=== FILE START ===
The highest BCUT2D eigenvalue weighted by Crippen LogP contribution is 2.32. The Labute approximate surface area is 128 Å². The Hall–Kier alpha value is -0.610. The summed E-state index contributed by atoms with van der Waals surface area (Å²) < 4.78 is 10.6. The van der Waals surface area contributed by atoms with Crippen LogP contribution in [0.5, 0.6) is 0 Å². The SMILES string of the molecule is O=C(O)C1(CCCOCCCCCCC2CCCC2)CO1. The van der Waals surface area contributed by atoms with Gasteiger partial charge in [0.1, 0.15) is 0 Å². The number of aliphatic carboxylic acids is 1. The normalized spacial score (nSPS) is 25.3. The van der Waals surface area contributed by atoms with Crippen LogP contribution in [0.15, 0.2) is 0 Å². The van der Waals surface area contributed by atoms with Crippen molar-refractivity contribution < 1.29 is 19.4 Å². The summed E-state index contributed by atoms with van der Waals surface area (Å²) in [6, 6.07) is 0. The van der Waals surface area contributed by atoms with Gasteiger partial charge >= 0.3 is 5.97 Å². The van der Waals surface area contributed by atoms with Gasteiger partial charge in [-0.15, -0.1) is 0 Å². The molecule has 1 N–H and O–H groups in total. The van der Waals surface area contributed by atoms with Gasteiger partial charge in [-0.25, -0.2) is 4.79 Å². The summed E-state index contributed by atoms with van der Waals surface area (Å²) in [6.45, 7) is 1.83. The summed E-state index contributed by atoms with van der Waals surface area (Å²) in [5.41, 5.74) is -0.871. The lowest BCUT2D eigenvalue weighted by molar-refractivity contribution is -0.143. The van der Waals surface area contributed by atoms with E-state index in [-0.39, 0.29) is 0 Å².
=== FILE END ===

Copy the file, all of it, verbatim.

The highest BCUT2D eigenvalue weighted by Crippen LogP contribution is 2.32. The Labute approximate surface area is 128 Å². The Hall–Kier alpha value is -0.610. The summed E-state index contributed by atoms with van der Waals surface area (Å²) < 4.78 is 10.6. The van der Waals surface area contributed by atoms with Crippen LogP contribution in [0.5, 0.6) is 0 Å². The SMILES string of the molecule is O=C(O)C1(CCCOCCCCCCC2CCCC2)CO1. The van der Waals surface area contributed by atoms with Gasteiger partial charge in [0.1, 0.15) is 0 Å². The number of aliphatic carboxylic acids is 1. The normalized spacial score (nSPS) is 25.3. The van der Waals surface area contributed by atoms with Crippen LogP contribution in [0.15, 0.2) is 0 Å². The van der Waals surface area contributed by atoms with Crippen molar-refractivity contribution < 1.29 is 19.4 Å². The summed E-state index contributed by atoms with van der Waals surface area (Å²) in [6, 6.07) is 0. The van der Waals surface area contributed by atoms with Gasteiger partial charge >= 0.3 is 5.97 Å². The van der Waals surface area contributed by atoms with Gasteiger partial charge in [-0.15, -0.1) is 0 Å². The molecule has 1 N–H and O–H groups in total. The van der Waals surface area contributed by atoms with Gasteiger partial charge in [-0.25, -0.2) is 4.79 Å². The summed E-state index contributed by atoms with van der Waals surface area (Å²) in [6.45, 7) is 1.83. The summed E-state index contributed by atoms with van der Waals surface area (Å²) in [5.41, 5.74) is -0.871. The lowest BCUT2D eigenvalue weighted by molar-refractivity contribution is -0.143. The van der Waals surface area contributed by atoms with E-state index in [-0.39, 0.29) is 0 Å².